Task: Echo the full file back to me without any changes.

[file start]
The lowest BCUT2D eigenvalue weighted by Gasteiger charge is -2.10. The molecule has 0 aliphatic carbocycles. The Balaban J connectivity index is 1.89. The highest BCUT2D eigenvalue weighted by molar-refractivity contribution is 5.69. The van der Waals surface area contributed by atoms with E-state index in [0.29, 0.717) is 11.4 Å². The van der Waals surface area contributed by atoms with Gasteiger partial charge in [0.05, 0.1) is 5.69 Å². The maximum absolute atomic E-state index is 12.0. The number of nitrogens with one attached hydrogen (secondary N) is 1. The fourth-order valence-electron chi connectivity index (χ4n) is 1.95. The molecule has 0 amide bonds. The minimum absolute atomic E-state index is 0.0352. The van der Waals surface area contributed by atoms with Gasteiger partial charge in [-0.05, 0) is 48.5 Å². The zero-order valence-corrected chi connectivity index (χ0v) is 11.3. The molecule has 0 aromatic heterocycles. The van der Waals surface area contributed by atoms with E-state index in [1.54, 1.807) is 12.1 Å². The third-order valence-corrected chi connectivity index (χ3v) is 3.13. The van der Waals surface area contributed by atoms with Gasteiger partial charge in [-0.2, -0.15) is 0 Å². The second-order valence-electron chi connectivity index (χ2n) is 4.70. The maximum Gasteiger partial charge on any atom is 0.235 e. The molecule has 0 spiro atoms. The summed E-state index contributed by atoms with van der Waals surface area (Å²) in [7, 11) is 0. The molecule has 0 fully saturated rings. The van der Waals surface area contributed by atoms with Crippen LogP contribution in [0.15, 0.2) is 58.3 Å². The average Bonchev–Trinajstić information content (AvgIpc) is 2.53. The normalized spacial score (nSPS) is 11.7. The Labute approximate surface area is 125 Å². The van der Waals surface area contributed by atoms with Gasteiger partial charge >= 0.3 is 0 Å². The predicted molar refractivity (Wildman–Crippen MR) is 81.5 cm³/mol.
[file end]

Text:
The lowest BCUT2D eigenvalue weighted by Gasteiger charge is -2.10. The molecule has 0 aliphatic carbocycles. The Balaban J connectivity index is 1.89. The highest BCUT2D eigenvalue weighted by molar-refractivity contribution is 5.69. The van der Waals surface area contributed by atoms with E-state index in [0.29, 0.717) is 11.4 Å². The van der Waals surface area contributed by atoms with Gasteiger partial charge in [0.05, 0.1) is 5.69 Å². The maximum absolute atomic E-state index is 12.0. The number of nitrogens with one attached hydrogen (secondary N) is 1. The fourth-order valence-electron chi connectivity index (χ4n) is 1.95. The molecule has 0 amide bonds. The minimum absolute atomic E-state index is 0.0352. The van der Waals surface area contributed by atoms with Gasteiger partial charge in [-0.05, 0) is 48.5 Å². The zero-order valence-corrected chi connectivity index (χ0v) is 11.3. The molecule has 0 aromatic heterocycles. The van der Waals surface area contributed by atoms with E-state index in [1.54, 1.807) is 12.1 Å². The third-order valence-corrected chi connectivity index (χ3v) is 3.13. The van der Waals surface area contributed by atoms with Gasteiger partial charge in [-0.2, -0.15) is 0 Å². The second-order valence-electron chi connectivity index (χ2n) is 4.70. The maximum Gasteiger partial charge on any atom is 0.235 e. The molecule has 0 spiro atoms. The summed E-state index contributed by atoms with van der Waals surface area (Å²) in [7, 11) is 0. The molecule has 0 fully saturated rings. The van der Waals surface area contributed by atoms with Crippen LogP contribution in [0.15, 0.2) is 58.3 Å². The average Bonchev–Trinajstić information content (AvgIpc) is 2.53. The normalized spacial score (nSPS) is 11.7. The Labute approximate surface area is 125 Å². The van der Waals surface area contributed by atoms with Gasteiger partial charge >= 0.3 is 0 Å². The predicted molar refractivity (Wildman–Crippen MR) is 81.5 cm³/mol.